Politicians and Policy Wonks Attend Ethics Camp. But No S’mores
Politicians have nothing on Ethics Crisis’ anonymous ethics confessions. That’s why it’s refreshing to read that instead of clipboard and whistles, counselors at Ethics and Leadership Camp for politicians and public officials wore “moral compasses” around their necks, in an effort to create “a culture of ethics and accountability,” according to Judy Nadler, a former mayor of Santa Clara and a senior fellow at the university’s Markkula Center for Applied Ethics, the host and sponsor.
The New York Times reports that the two dozen or so campers — including local city council members and ethics officers from Texas and Arizona — were “a veritable optimists’ club.”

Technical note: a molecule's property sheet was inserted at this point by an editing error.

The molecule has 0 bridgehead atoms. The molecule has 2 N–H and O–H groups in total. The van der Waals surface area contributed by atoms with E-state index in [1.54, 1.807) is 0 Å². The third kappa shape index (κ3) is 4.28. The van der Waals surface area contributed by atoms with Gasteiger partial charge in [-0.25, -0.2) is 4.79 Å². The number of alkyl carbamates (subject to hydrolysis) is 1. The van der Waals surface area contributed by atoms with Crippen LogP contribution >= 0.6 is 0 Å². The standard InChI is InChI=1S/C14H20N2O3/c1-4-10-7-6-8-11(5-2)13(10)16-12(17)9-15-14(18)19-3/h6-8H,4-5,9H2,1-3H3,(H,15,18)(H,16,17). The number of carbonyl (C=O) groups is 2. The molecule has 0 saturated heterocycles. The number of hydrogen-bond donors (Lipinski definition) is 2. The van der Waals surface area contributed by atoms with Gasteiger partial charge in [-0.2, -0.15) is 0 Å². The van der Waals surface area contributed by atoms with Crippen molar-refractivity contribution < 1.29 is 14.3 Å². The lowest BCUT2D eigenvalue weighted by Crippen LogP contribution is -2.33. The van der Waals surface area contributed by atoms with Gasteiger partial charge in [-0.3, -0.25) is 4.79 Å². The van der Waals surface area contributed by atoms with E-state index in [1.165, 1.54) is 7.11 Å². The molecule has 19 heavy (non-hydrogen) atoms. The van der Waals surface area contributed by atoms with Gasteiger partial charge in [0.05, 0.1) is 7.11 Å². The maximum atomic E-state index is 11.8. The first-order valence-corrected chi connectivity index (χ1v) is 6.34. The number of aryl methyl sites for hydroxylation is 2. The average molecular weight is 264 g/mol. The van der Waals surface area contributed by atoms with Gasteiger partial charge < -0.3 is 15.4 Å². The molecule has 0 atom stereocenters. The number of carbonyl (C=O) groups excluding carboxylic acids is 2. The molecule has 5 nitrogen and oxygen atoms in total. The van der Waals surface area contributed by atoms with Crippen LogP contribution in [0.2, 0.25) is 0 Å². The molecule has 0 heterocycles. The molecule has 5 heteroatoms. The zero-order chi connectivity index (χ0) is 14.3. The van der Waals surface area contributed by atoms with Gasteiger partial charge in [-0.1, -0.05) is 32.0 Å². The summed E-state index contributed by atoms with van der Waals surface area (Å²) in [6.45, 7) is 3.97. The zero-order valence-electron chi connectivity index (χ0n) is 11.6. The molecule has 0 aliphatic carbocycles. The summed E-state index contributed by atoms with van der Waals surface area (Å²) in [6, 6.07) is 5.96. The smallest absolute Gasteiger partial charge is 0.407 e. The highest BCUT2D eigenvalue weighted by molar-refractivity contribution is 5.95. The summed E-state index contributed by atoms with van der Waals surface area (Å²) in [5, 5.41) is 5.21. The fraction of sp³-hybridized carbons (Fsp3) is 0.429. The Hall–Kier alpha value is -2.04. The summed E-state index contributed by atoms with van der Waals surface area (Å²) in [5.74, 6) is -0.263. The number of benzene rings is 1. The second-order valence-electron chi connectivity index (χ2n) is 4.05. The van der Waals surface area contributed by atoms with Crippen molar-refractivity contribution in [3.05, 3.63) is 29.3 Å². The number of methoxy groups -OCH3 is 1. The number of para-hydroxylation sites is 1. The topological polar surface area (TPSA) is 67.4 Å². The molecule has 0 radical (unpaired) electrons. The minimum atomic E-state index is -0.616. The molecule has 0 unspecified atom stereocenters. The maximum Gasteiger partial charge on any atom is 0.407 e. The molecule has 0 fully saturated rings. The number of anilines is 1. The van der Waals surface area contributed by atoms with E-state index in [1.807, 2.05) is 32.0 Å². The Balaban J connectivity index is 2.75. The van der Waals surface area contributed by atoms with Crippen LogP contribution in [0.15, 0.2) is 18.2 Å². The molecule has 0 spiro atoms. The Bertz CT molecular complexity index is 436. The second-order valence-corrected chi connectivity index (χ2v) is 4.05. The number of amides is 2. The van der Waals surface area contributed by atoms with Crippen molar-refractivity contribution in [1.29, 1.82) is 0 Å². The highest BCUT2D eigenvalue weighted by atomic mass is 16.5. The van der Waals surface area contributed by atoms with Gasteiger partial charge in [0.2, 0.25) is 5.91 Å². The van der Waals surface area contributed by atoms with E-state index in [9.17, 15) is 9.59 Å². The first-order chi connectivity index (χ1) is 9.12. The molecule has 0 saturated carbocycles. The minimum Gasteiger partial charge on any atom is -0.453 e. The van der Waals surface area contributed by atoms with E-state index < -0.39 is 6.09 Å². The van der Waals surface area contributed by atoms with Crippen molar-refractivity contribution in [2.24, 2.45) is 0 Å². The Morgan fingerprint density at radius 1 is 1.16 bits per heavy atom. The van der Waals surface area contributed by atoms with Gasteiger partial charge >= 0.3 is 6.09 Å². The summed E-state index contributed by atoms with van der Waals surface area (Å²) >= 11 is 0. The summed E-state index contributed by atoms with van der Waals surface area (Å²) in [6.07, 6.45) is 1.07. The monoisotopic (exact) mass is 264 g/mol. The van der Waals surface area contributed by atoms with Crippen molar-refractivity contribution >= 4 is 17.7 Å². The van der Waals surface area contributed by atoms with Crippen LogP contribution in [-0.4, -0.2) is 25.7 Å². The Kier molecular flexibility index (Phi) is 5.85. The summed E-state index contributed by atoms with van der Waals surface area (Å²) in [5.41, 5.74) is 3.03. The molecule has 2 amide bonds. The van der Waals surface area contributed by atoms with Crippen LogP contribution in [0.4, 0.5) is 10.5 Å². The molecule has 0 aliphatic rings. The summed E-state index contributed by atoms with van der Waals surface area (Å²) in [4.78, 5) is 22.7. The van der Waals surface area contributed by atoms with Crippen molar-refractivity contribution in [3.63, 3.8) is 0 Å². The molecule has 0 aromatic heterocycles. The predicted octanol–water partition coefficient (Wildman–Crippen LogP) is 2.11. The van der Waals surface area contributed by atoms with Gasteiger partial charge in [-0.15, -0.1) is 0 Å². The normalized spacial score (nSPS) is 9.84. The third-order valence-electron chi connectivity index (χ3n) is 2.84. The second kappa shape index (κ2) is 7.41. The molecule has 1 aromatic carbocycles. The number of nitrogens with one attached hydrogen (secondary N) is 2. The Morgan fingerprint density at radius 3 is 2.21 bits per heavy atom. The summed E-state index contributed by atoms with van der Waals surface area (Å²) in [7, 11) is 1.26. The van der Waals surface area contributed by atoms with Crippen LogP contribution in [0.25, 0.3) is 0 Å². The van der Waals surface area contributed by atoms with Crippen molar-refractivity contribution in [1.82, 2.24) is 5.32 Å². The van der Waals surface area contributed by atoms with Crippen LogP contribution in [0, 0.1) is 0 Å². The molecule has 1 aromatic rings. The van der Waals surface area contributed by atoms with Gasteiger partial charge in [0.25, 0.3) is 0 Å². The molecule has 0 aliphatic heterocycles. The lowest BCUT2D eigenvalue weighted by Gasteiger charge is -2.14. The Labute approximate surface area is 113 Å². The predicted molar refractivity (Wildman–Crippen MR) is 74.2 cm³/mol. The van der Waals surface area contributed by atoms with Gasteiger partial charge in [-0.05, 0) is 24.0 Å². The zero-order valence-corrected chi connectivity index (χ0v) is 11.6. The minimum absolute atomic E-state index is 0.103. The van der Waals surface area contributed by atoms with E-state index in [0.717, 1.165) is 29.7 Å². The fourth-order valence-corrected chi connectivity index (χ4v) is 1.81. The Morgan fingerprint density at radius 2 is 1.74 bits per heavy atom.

Dean J. Chu, a council member from nearby Sunnyvale, chose to go to camp “as a continuing reminder of how you should behave.” Mr. Chu added, “Unfortunately, the kind of people attending are not the ones who need to.”
Next month in Scottsdale, Ariz., the entire workforce of 2,700, from garbage haulers to the mayor, will be trained in a citywide ethics initiative, according to Teri J. Traaen, the city’s general manager for human resources and a co-chairwoman of the initiative.
Even Providence, R.I., where Vincent Cianci Jr., former longtime mayor, is serving a federal prison sentence, is working on an ethics code.
“I don’t think we’ve become more unethical,” Ms. Traaen said, referring to the ethics crises that pop up daily in the news. “I think we’re more candidly talking about it.”
On June 27th, the Center kicks off the Character Education Ethics in the K-12 Classroom